I have come to an assessment that the reason we have alternative proposals and overtures to offer this assembly is, in part, to address the different levels of fear. Are we trying to find an acceptable level of fear? Are we afraid of the consequences of embracing the Holy Spirit and placing everything at risk as a sign of our faith and trust? Are we committed to such a degree for those we have been called to set free?

We simply cannot be limited by fear.

Yet, we are, I think. We chart slower more involved paths: propose scrupling, differently worded amendments, test court cases, additional language to assuage the fear – alternatives so we don’t scare anyone away. We become a chorus of different voices with a tune no one can follow well; the same strategy, by the way, which is often used by some to undermine progress.

We know that the only real neutralizer to fear is Love (God).
  • Not “We love you but hate your sin.”
  • Not, “We love you, just give us more time to trust you.”
  • Not, “We love you, so if you can find a way to make it through these hoops that no one else needs to get through, then we will ordain you.”

And certainly not, “We love you, and so does God,” for love that excludes can never be equated with the Love of God.

The courage of Love is the answer. That’s the best I can do. We are really engaged in an epic struggle between love and fear. Every tenet of our faith calls us not to worry and trust in God. Still, many resist.

Simply, the human and spiritual price is too high for this church to accept fear, unwittingly or otherwise demanding that our LGBT/Q2 sisters and brothers live their lives in suffering, seated patiently at the table as a sign of faithfulness to God.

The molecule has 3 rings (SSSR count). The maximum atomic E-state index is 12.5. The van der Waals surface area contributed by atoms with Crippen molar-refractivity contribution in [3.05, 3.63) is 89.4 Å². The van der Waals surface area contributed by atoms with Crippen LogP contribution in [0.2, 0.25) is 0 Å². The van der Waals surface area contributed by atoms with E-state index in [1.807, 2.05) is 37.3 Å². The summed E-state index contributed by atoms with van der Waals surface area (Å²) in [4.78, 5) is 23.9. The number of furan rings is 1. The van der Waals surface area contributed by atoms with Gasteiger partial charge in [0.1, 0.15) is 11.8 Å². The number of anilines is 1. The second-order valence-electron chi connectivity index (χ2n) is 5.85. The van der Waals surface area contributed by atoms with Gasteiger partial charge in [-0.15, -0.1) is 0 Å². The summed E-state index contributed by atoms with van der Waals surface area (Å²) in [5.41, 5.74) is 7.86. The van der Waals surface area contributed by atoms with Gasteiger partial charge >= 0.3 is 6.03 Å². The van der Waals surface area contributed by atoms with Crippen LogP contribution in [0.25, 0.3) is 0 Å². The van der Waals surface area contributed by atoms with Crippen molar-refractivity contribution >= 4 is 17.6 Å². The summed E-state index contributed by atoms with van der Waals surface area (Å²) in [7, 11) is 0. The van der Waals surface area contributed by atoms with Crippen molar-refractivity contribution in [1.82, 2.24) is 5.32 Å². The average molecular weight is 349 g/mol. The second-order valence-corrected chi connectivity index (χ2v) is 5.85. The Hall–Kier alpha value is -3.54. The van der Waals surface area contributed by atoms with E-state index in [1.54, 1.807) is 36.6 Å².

That’s not the table Jesus set. That’s the table Jesus overturned!

The choices: Fear (Sickness) or Love (Justice). Will this be the assembly that re-energizes the course of Love or builds up the walls of fear?

For me, anything other than the deletion of G-6.0106b is a step toward ensuring Fear’s dominance in the PC(USA). It is a sad day, indeed, every day that G-6.0106b is in our Book of Order.

How am I so sure? Well, it always comes down to this for me:

If we are able to look our LGBT/Q2 sisters and brothers in the eyes, and from deep in our hearts say to them, “Just wait a while longer” or “G-6.0106b should remain because…” then we, too, have been dulled by fear. We have forgotten the price of being LGBT/Q2 in this church. For me, once that memory is gone, anything goes.

So, once again, I pray for an act of the Spirit to bring all the progressive groups together at the General Assembly and with one voice call simply and clearly for the deletion of G-6.0106b, along with related guidance and interpretations that group people who are LGBT/Q2 into the category of: “To be feared.”

I believe that the most important work in the history of the progressive movement for LGBT/Q2 folk and this church will begin following a vote to change the constitution. We will need to organize and travel to every presbytery and church that will have us to show how we are ministers of Love and Hope and Healing. Let us finish this, so we can begin being mission to all.

Please, accept no compromise or other name for fear – even for the smallest of whiles. God bless you all in these and the times ahead.